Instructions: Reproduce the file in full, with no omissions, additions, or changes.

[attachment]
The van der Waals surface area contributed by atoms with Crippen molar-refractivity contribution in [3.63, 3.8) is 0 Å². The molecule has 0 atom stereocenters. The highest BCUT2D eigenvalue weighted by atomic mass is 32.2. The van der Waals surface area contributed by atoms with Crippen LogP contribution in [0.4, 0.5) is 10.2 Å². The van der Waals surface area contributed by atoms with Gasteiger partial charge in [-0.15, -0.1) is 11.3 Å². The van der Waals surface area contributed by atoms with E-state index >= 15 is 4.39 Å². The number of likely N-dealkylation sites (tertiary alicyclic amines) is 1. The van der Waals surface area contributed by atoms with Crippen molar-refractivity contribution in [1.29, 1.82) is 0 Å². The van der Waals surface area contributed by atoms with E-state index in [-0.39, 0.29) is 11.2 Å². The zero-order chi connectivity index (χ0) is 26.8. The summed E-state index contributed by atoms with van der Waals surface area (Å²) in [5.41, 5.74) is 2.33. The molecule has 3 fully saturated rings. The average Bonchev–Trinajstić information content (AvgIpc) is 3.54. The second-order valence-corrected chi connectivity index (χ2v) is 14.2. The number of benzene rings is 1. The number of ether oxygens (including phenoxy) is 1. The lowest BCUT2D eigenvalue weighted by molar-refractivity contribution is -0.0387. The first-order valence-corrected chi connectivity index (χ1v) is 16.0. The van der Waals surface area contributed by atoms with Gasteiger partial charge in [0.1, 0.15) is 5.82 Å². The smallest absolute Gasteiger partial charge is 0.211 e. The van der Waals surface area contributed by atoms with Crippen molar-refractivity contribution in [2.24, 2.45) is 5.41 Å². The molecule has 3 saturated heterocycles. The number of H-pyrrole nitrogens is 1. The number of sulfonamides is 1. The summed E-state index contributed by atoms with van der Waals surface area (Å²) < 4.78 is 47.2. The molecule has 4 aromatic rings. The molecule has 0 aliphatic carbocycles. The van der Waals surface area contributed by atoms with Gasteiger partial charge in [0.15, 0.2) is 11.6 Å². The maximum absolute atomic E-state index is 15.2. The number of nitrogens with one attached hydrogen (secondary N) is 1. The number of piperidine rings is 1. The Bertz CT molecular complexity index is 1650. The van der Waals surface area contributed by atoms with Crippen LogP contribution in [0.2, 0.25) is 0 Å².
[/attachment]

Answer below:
The van der Waals surface area contributed by atoms with Crippen molar-refractivity contribution in [3.63, 3.8) is 0 Å². The molecule has 0 atom stereocenters. The highest BCUT2D eigenvalue weighted by atomic mass is 32.2. The van der Waals surface area contributed by atoms with Crippen LogP contribution in [0.4, 0.5) is 10.2 Å². The van der Waals surface area contributed by atoms with Gasteiger partial charge in [-0.15, -0.1) is 11.3 Å². The van der Waals surface area contributed by atoms with E-state index >= 15 is 4.39 Å². The number of likely N-dealkylation sites (tertiary alicyclic amines) is 1. The van der Waals surface area contributed by atoms with Crippen molar-refractivity contribution in [1.29, 1.82) is 0 Å². The van der Waals surface area contributed by atoms with E-state index in [-0.39, 0.29) is 11.2 Å². The zero-order chi connectivity index (χ0) is 26.8. The summed E-state index contributed by atoms with van der Waals surface area (Å²) in [5.41, 5.74) is 2.33. The molecule has 3 fully saturated rings. The average Bonchev–Trinajstić information content (AvgIpc) is 3.54. The second-order valence-corrected chi connectivity index (χ2v) is 14.2. The number of benzene rings is 1. The number of ether oxygens (including phenoxy) is 1. The lowest BCUT2D eigenvalue weighted by molar-refractivity contribution is -0.0387. The first-order valence-corrected chi connectivity index (χ1v) is 16.0. The van der Waals surface area contributed by atoms with Gasteiger partial charge in [0.1, 0.15) is 5.82 Å². The smallest absolute Gasteiger partial charge is 0.211 e. The van der Waals surface area contributed by atoms with Crippen molar-refractivity contribution in [2.24, 2.45) is 5.41 Å². The molecule has 3 saturated heterocycles. The number of H-pyrrole nitrogens is 1. The number of sulfonamides is 1. The summed E-state index contributed by atoms with van der Waals surface area (Å²) < 4.78 is 47.2. The molecule has 4 aromatic rings. The molecule has 0 aliphatic carbocycles. The van der Waals surface area contributed by atoms with Gasteiger partial charge in [0.15, 0.2) is 11.6 Å². The maximum absolute atomic E-state index is 15.2. The number of nitrogens with one attached hydrogen (secondary N) is 1. The number of piperidine rings is 1. The Bertz CT molecular complexity index is 1650. The van der Waals surface area contributed by atoms with Crippen LogP contribution in [0.2, 0.25) is 0 Å².